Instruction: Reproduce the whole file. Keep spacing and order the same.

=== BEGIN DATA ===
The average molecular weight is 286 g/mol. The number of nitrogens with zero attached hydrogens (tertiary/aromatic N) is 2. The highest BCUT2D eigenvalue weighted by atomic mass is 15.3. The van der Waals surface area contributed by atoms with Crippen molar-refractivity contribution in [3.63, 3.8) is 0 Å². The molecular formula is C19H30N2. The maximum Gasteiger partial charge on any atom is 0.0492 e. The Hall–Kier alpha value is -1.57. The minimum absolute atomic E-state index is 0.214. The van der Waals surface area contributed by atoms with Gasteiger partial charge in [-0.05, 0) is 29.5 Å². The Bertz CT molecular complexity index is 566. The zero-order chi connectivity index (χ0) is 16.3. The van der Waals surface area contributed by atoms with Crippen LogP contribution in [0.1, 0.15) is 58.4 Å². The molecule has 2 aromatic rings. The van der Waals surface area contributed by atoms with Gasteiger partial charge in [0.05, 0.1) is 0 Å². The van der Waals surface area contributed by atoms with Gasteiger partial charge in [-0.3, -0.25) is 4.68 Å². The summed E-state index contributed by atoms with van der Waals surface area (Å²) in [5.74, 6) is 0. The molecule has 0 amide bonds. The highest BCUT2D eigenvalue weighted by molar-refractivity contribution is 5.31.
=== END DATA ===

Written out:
The average molecular weight is 286 g/mol. The number of nitrogens with zero attached hydrogens (tertiary/aromatic N) is 2. The highest BCUT2D eigenvalue weighted by atomic mass is 15.3. The van der Waals surface area contributed by atoms with Crippen molar-refractivity contribution in [3.63, 3.8) is 0 Å². The molecular formula is C19H30N2. The maximum Gasteiger partial charge on any atom is 0.0492 e. The Hall–Kier alpha value is -1.57. The minimum absolute atomic E-state index is 0.214. The van der Waals surface area contributed by atoms with Gasteiger partial charge in [-0.05, 0) is 29.5 Å². The Bertz CT molecular complexity index is 566. The zero-order chi connectivity index (χ0) is 16.3. The van der Waals surface area contributed by atoms with Crippen LogP contribution in [0.1, 0.15) is 58.4 Å². The molecule has 2 aromatic rings. The van der Waals surface area contributed by atoms with Gasteiger partial charge in [0.05, 0.1) is 0 Å². The van der Waals surface area contributed by atoms with Gasteiger partial charge in [-0.3, -0.25) is 4.68 Å². The summed E-state index contributed by atoms with van der Waals surface area (Å²) in [5.74, 6) is 0. The molecule has 0 amide bonds. The highest BCUT2D eigenvalue weighted by molar-refractivity contribution is 5.31.